DOMA is unconstitutional as a deprivation of the equal liberty of
persons that is protected by the Fifth Amendment.
By history and tradition the definition and regulation of marriage has been treated as being within the authority and realm of the separate States. Congress has enacted discrete statutes to regulate the meaning of marriage in order to further federal policy, but DOMA, with a directive applicable to over 1,000 federal statues and it as the whole realm of federal regulations, has a far greater reach. Its operation is also directed to a class of persons that the laws of New York, and of 11 other States, have sought to protect.
Same sex marriage is very new…newer than cell phones or the internet.
The fight over Obamacare is about freedom. That’s what we’ve been told since these lawsuits were filed two years ago and that’s what we heard both inside and outside the Supreme Court this morning. That’s what Michele Bachmann* and Rick Santorum have been saying for months. Even people who support President Obama’s signature legislative achievement would agree that this debate is all about freedom—the freedom to never be one medical emergency away from economic ruin. What we have been waiting to hear is how members of the Supreme Court—especially the conservative majority—define that freedom. This morning as the justices pondered whether the individual mandate—that part of the Affordable Care Act that requires most Americans to purchase health insurance or pay a penalty—is constitutional, we got a window into the freedom some of the justices long for. And it is a dark, dark place.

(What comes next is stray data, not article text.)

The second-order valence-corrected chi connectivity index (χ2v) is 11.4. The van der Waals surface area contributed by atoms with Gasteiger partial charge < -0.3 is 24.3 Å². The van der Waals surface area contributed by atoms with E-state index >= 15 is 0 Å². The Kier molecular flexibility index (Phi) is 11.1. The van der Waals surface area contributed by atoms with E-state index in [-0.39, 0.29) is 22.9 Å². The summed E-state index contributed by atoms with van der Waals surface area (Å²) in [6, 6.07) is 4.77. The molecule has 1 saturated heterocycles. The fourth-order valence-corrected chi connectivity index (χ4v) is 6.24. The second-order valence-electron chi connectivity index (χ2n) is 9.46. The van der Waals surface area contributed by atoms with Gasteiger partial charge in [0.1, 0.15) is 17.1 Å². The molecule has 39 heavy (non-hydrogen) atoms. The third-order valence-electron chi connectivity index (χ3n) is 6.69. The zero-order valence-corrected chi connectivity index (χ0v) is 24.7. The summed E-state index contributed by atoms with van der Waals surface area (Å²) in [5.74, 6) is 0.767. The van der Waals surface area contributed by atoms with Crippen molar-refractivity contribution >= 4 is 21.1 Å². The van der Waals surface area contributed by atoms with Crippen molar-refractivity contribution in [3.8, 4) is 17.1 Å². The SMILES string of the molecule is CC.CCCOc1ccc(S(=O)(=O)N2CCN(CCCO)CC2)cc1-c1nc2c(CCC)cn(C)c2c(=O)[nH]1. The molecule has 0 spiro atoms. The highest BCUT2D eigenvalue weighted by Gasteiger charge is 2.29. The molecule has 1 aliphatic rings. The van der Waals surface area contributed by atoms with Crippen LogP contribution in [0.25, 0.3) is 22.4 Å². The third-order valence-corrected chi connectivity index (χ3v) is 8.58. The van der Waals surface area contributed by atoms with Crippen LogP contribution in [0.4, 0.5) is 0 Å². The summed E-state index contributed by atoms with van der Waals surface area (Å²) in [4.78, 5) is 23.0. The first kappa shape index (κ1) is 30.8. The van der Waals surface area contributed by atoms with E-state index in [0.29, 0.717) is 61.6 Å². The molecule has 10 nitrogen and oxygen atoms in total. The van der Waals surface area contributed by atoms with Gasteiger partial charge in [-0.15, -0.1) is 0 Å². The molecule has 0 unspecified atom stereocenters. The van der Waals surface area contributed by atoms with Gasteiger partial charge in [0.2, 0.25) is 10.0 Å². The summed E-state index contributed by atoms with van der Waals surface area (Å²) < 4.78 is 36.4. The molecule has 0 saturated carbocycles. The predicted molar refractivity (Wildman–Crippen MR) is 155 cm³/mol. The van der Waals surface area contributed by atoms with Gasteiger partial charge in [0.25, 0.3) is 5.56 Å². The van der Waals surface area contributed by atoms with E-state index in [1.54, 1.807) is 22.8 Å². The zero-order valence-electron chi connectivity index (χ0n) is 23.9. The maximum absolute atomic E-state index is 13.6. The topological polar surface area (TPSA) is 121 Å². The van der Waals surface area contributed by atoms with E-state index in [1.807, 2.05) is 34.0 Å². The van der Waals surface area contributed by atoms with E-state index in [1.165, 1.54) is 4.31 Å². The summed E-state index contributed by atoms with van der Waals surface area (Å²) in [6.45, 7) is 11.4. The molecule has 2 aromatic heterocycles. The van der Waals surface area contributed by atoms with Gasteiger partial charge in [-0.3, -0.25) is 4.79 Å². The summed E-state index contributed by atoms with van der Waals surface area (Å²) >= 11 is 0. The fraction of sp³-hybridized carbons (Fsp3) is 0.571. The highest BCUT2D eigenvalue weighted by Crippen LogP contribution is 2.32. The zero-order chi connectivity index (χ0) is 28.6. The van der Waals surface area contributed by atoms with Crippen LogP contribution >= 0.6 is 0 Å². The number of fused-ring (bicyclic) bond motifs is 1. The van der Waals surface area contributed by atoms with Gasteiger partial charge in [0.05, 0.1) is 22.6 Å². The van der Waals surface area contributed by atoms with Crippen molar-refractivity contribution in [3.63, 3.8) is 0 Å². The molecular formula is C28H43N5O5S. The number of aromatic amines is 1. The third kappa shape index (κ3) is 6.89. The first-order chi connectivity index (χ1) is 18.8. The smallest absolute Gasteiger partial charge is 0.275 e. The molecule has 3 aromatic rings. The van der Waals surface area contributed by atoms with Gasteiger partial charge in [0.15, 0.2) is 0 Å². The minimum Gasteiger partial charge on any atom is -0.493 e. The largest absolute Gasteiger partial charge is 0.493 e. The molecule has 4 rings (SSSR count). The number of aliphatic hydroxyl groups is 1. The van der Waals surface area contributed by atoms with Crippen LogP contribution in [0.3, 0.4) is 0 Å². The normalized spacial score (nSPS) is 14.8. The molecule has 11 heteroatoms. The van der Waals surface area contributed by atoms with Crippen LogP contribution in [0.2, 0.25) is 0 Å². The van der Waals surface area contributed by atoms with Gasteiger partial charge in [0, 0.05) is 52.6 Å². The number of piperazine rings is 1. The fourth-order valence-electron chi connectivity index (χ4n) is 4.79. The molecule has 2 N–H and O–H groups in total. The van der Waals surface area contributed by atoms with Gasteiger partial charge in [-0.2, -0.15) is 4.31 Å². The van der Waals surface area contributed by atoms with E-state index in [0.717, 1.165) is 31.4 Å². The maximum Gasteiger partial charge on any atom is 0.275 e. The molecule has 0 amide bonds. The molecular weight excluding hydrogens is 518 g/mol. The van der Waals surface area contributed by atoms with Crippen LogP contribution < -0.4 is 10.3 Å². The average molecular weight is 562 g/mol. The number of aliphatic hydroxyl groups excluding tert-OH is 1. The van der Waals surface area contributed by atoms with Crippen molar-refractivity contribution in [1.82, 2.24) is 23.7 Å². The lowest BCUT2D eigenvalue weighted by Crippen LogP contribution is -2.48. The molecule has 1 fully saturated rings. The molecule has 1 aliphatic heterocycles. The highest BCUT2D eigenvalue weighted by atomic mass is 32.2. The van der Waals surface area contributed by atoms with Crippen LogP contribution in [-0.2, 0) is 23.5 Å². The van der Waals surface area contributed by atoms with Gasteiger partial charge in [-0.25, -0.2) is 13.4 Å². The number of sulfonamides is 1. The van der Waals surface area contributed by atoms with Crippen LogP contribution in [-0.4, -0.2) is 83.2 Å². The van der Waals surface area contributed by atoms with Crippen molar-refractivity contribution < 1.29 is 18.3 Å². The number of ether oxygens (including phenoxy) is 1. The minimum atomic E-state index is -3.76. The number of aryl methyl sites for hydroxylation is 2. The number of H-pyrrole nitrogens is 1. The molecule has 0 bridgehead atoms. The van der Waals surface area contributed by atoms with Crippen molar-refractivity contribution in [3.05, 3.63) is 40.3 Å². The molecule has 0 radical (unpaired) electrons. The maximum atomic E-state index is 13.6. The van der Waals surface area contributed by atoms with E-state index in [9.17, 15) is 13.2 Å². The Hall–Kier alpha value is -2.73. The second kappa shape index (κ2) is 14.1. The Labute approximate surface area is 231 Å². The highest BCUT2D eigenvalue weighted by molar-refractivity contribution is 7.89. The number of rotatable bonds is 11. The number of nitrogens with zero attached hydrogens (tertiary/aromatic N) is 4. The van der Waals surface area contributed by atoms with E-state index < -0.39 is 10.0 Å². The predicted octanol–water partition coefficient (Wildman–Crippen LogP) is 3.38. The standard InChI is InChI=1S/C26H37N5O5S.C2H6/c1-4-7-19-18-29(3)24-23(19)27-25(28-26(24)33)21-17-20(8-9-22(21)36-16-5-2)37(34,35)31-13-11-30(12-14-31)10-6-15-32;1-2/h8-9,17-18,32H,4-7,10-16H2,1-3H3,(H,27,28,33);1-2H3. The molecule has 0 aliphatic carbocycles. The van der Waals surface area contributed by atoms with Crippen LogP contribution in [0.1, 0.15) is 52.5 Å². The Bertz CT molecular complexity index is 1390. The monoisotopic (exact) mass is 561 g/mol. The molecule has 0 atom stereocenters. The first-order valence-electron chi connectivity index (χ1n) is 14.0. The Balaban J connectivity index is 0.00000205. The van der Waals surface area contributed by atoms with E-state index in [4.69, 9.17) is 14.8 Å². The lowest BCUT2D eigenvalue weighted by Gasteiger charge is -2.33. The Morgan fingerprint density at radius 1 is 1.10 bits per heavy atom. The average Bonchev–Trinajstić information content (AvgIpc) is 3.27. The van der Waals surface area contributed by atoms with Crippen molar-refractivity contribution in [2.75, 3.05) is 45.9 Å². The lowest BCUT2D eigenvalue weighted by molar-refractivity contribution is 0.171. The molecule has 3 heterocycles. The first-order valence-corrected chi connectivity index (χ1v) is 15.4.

The 14th Amendment was passed at the end of the Civil War to give equal rights to black people, and therefore it said no state can deprive any person of life, liberty or property without due process of the law and that was intended to prevent the states from taking life, liberty or property away from black people, as they had done for so much of our history. What happened was corporations would come into court, and corporation lawyers are very clever and would say you cannot deprive a person of life, liberty, or property, we are a person, a corporation is a person. The Supreme Court goes along with that. What is particularly grotesque about this was the 14th Amendment was passed to protect newly freed slaves. Between 1890 and 1910 there were 307 cases brought before the court under the 14th Amendment, 288 of these brought by corporations, 19 by African Americans. 600,000 were killed to get rights for people and then with strokes of the pen over the next 30 years, judges applied those rights to capital and property, while stripping them from people.